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Date:   Wed, 17 May 2017 13:02:22 +0200
From:   Michal Hocko <mhocko@...nel.org>
To:     Pavel Machek <pavel@....cz>
Cc:     Jingoo Han <jingoohan1@...il.com>,
        Lee Jones <lee.jones@...aro.org>, linux-fbdev@...r.kernel.org,
        linux-kernel@...r.kernel.org
Subject: Re: setting brightness as privileged operation?

On Fri 12-05-17 11:47:12, Pavel Machek wrote:
> On Fri 2017-05-12 08:20:04, Michal Hocko wrote:
> > On Thu 11-05-17 23:07:55, Pavel Machek wrote:
> > > On Thu 2017-01-05 10:23:07, Michal Hocko wrote:
> > > > Hi,
> > > > I have just learned that my Xfce Power Manager cannot manipulate
> > > > brightness because I do not have policykit installed on my computer.
> > > > There is a reason for that (yeah it depends on systemd which I prefer
> > > > not have).
> > > > 
> > > > While this is clearly a problem of the Xfce applet I am wondering why
> > > > setting the brightness has to be a privileged operation at all. Is there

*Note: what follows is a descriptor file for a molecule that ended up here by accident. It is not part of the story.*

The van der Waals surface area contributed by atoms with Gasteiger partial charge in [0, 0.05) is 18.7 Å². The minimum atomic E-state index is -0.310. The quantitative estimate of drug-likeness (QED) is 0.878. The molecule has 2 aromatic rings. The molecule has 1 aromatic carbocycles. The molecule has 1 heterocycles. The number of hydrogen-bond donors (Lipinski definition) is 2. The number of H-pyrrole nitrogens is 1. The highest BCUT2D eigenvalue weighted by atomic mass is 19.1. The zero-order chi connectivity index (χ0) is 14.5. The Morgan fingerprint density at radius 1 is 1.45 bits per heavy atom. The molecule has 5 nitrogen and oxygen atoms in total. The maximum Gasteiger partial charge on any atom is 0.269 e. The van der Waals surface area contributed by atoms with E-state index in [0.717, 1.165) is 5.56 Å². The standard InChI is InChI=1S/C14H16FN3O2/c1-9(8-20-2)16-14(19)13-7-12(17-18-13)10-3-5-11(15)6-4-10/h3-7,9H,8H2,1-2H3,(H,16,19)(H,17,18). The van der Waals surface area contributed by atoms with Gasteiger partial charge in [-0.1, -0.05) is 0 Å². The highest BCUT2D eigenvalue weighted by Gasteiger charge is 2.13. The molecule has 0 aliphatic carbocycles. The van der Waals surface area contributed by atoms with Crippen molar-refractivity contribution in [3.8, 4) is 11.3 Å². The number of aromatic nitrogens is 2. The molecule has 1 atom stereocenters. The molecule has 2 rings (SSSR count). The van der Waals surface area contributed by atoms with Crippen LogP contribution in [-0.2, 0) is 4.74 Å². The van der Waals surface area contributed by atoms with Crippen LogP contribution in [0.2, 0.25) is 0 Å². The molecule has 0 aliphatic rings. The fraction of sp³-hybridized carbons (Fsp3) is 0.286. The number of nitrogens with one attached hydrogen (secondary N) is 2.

> > > > any strong reason for it or just a general policy that we do not give
> > > > world writable files into sysfs?
> > > 
> > > Well, if you have another user logged in using ssh, and changing _your_
> > > brightness, that will be somehow annoying, right?
> > 
> > I am pretty sure that such a user can do much larger harm than playing
> > with brigtness of my LCD. Anyway I went with my own rc.local hack.
> 
> Can he? Those are bugs to be fixed. We don't want them in kernel...

Good luck with that whack a mole. But more seriously. Having an
untrusted user on a system requires many measures including a very
restricted access to mounted filesystems to contain such a user.
Something tells me that /sys is one of the first candidate to deny
access to.

Instead it seems that we enforce people to use policy kit and other crap
to allow to use my HW as I want. I will not argue more here, I have a
workaround for me but this is just weird...
-- 
Michal Hocko
SUSE Labs

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